Do you learn something each and every time you research your genealogy? I try to look for or even stumble across something new each research day. And as I was re-doing the Virginia censuses this week, a new insight appeared–let me share this with you. If it is old news, consider it a short review. If it is new news, plan a chance to check it out then next time you work on your Virginia ancestry.
In her book, Louisa County, Virginia: Tithables and Census, 1743-1785, Rosalie Edith Davis includes this item on the Table of Contents–“Analysis of the Census of 1782.” My mind said, “what is the census of 1782?” I recalled that county tax rolls begin in 1782.
The Virginia General Assembly in May 1782, passed an Act to Ascertain the Number of People within this Commonwealth. In or before the first day of October, the counties were to be divided into precincts and appoint justices to take a list of the number of people, both white and black. (p. 145)
Louisa County had already divided the county into Hundreds in March of that year to comply with the Act for Taking a List of Certain Enumerated Articles. A hundred was an old English county division supposed to contain 100 families. The term was derived from one hundred hides of land or enough to support one hundred families, a hide of land ranging from sixty to one hundred acres.
The Louisa Court on 9 Sep 1782 appointed “the same Gentlemen to take the Number of Souls in this County that took the list of Certain Enumerated Articles Agreeable to an Act of Assembly only Col. White is to be added to Capt. Dabney in the 4th Hundred. “
Ms Bailey goes on to assess the completeness and value of this census. She then prints the lists turned in for each hundred on pages 145-154.
All of a sudden I remembered the differences in the 1790 Census Reconstruction based on tax rolls: Heads of Families at the First Census of the United States Taken in the Year 1790: Records of the State Enumerations: 1782-1785, Virginia. Baltimore: Genealogical Publishing Company, 1970. Reprint of the 1908 edition published by the Government Printing Office.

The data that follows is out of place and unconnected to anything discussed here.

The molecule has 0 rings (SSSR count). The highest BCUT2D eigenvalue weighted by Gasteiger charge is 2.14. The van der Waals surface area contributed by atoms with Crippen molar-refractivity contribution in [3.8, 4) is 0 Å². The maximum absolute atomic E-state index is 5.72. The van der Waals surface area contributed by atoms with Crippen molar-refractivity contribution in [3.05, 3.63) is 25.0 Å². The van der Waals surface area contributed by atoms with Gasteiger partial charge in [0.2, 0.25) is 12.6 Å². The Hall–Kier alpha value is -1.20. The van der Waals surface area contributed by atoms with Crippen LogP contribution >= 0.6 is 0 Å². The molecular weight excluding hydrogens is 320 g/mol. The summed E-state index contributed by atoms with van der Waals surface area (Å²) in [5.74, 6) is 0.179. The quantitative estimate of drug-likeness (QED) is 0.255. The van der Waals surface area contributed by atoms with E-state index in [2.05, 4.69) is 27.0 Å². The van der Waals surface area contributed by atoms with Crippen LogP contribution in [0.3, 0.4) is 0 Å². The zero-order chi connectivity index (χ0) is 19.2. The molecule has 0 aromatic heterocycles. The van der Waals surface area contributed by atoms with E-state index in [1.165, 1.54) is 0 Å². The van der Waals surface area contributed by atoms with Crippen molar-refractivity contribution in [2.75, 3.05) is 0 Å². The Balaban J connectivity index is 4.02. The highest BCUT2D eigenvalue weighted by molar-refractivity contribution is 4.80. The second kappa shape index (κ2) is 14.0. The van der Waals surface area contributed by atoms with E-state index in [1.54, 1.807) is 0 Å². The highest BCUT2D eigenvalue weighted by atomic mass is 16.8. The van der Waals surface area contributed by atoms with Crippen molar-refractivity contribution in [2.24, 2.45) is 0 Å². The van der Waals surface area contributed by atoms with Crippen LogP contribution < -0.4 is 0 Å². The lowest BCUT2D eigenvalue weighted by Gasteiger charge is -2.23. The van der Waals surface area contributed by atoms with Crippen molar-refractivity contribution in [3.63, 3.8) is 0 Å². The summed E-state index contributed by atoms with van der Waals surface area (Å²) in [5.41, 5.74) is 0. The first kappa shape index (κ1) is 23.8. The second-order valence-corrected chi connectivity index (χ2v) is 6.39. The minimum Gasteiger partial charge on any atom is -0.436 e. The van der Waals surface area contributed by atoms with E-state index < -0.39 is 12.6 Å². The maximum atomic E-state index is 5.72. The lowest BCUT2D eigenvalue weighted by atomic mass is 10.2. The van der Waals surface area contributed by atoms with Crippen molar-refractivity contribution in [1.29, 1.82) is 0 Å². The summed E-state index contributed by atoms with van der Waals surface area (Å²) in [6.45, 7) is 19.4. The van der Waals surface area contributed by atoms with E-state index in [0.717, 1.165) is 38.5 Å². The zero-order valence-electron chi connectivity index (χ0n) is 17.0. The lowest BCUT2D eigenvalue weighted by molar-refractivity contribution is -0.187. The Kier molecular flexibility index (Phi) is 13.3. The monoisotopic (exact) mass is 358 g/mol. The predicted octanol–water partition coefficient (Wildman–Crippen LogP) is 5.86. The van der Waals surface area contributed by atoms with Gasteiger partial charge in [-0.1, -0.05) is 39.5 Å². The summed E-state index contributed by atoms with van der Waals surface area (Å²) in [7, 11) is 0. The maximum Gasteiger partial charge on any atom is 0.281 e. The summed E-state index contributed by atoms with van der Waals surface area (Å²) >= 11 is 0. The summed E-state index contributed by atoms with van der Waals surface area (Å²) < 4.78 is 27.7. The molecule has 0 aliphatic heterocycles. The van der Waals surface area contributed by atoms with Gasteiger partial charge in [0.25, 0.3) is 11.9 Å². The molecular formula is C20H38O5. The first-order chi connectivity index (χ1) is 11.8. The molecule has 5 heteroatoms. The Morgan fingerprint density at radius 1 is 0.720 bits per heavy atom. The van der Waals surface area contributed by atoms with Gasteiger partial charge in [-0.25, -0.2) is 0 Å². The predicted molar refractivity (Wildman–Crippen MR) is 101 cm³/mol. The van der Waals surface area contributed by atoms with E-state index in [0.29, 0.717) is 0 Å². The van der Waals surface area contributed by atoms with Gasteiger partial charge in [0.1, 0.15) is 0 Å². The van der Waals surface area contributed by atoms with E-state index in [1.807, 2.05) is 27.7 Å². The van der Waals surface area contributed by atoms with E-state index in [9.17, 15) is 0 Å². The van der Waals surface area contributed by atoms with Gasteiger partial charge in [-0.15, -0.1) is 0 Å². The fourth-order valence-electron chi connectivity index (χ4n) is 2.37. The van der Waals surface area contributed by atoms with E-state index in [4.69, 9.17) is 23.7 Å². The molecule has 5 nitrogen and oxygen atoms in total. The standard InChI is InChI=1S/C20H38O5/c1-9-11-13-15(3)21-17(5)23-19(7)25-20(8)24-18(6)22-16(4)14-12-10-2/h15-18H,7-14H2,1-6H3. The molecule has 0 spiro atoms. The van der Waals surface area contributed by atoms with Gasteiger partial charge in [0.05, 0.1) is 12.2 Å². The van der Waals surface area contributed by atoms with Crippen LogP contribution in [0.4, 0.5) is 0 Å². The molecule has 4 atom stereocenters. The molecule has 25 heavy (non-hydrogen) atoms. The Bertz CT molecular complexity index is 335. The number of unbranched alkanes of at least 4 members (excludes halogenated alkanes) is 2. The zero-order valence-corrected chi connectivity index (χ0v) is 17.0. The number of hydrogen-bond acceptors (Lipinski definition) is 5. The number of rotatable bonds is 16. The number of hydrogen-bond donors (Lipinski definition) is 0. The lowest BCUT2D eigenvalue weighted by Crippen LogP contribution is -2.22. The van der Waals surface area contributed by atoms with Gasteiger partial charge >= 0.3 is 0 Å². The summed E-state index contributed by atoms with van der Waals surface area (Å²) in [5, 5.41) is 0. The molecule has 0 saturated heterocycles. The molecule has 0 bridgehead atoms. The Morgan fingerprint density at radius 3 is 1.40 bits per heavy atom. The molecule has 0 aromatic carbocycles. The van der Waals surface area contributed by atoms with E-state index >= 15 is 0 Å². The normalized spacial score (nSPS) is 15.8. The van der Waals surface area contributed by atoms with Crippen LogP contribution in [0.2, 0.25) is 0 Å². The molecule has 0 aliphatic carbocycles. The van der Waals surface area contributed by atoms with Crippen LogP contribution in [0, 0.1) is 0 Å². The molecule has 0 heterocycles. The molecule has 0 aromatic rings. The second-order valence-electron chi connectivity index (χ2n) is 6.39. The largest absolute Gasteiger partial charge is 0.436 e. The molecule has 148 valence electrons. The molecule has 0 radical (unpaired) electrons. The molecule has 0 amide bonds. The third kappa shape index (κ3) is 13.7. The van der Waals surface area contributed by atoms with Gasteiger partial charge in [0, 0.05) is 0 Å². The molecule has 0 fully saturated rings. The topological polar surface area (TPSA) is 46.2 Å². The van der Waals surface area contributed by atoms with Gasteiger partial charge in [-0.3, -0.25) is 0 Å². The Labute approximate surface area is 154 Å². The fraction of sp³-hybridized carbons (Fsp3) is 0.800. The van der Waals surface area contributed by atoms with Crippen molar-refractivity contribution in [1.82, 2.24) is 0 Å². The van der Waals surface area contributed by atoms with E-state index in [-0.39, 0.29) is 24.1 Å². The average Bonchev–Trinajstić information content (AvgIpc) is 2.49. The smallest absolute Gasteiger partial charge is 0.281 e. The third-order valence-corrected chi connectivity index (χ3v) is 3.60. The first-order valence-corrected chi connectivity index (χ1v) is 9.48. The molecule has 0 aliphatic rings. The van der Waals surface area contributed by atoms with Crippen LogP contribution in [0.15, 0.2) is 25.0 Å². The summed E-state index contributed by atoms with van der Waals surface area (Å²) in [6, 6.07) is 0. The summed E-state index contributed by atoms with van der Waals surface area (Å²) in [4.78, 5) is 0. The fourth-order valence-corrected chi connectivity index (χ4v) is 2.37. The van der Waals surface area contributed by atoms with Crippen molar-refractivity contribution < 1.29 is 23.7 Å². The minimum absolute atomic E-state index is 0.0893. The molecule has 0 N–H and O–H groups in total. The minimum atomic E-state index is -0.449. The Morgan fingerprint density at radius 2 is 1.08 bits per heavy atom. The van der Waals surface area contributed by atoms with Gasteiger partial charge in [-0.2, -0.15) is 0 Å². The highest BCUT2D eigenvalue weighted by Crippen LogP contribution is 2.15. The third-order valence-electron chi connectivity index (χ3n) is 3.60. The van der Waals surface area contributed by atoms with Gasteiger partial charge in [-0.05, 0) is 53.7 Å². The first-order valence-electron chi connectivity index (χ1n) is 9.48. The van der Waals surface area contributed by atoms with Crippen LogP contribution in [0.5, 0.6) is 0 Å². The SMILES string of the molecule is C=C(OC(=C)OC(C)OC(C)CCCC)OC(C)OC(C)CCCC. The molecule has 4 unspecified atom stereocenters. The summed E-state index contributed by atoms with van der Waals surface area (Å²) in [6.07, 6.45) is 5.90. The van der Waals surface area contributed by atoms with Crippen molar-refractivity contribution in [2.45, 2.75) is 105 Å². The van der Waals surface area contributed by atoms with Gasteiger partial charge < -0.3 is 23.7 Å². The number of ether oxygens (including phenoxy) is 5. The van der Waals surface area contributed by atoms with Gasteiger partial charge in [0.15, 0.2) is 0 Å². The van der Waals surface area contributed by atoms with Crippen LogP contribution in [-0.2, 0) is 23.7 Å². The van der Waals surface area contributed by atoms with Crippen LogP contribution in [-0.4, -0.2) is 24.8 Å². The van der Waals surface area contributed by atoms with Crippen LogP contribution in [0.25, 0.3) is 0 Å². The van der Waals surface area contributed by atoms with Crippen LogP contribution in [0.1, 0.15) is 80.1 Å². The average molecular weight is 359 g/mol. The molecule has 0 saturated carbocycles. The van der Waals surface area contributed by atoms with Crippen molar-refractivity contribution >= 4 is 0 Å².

This is the record we all used before Ancestry. com. And I still use it with each and every research problem I study in this time period. To preview spelling variants of my surnames, to determine how common my names are in the Virginia counties, to look for clusterings of my names in specific townships or hundreds, and to prepare for searching in original records.
Some of the counties are reproduced from the 1782 Census! They list the head of the house, the number of white persons, and the number of blacks. These lists are dated 1782 and 1783. Some counties list the head of household, the number of white persons, the number of dwellings, and “other buildings” as if they used a format similar to the Direct Tax of 1798 collected by the new Federal Government in each state. And some counties record varying information taken from tax enumerations like age, occupation, number of horses, cattle, and billiard tables. >And now you and I know the reason the data is differ in each list.
A supplementary volume was compiled by Augusta B. Fothergill and John Mark Naugle, Virginia Tax Payers, 1782-1787: Other than those Published by the United States Census Bureau. Baltimore: Genealogical Publishing Company, 1971. These county lists include white polls, slaves, and county in alphabetical order for the whole state.
A third project, and the most thorough, complete work is Nettie Schreiner-Yantis, The 1787 Census of Virginia. 3 Vols. This county-by-county listing includes all of the 1787 enumerations, with an every-name index.
Using these three Virginia tools as a unit, I can often find missing or lost ancestors and a different county to search!
The original schedules of the 1782 census enumerations, and the personal property tax rolls are available to verify correct readings of handwritten and often misspelled names. Check the Family History Library Catalog online at familysearch.org for call numbers. The tax rolls for 1782 and the 1782 census enumeration lists are two separate and distinct records. They may have been collected at the same time, or were created from one list, but they are two records. Be sure that you check both of them for your ancestors. Your favorite genealogist, Arlene Eakle. http://www.arleneeakle.com
PS My high-speed internet server says my internet is working. So I’ll check it out quickly. Keep your fingers crossed that he is right. For once I got someone who knew what to do about it. Been trying for longer than a month! and borrowing computers.